More importantly, automation techniques are being unevenly adopted across industries. The classic example of robots working in manufacturing underscores this point. From 2004 to 2013, there was virtually no change in the level of robotization in non-metallic mineral products like ceramic and glass. But, the automotive industry, which was already heavily reliant on robots, experienced a spectacular rise in the robot density between 2004 and 2013.

Understanding the impact of robots and other automation technologies will require analysis of every industry. In particular, it’s usually larger firms that can afford the costs of automating their processes. As the authors of a report on Europe’s superstar manufacturers explain,

A firm will invest in productivity-enhancing technology, such as industrial robots when the expected gains from a reduction in marginal costs are greater than the fixed costs of adoption. Since large firms with higher output and sales tend to benefit more, they might be more willing to incur the fixed costs of investment.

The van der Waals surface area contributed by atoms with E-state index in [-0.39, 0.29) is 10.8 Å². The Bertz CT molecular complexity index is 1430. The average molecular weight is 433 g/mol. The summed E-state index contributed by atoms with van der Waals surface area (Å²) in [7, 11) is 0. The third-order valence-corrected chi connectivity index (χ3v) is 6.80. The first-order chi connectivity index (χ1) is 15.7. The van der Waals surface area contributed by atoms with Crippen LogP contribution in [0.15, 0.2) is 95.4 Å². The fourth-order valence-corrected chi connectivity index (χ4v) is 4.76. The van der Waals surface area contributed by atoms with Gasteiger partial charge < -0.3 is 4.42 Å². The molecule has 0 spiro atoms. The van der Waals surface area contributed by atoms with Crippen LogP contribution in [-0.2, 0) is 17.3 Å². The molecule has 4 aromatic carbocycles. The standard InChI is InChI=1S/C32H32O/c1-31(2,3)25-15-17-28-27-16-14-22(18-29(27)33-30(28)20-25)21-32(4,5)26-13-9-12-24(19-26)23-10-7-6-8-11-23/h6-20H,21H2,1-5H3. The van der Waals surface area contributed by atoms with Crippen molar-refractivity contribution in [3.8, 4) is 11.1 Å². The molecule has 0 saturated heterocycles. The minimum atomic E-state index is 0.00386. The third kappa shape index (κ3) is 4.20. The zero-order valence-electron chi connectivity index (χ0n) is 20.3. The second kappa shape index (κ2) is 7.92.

Research into nursing homes, for example, found that automation technologies decreased the staffing levels by 5.8 percent in high-end nursing homes. In comparison, low-end homes saw an increase in staffing by 7.6 percent. As the authors of the study pointed out, “these findings suggest that the impact of automation technology on staffing decisions depends crucially on a facility’s strategic position in the local marketplace.”

Studies of one specific Dutch company undergoing automation found a range of complex impacts. Overall, workers were more likely to separate from the firm and see a decrease in days worked, leading to lower wage incomes, but the overall wage rate didn’t change. These lost wage earnings were only partially offset by various benefits systems, but the lost earnings were disproportionately borne by older workers and workers with longer firm tenure.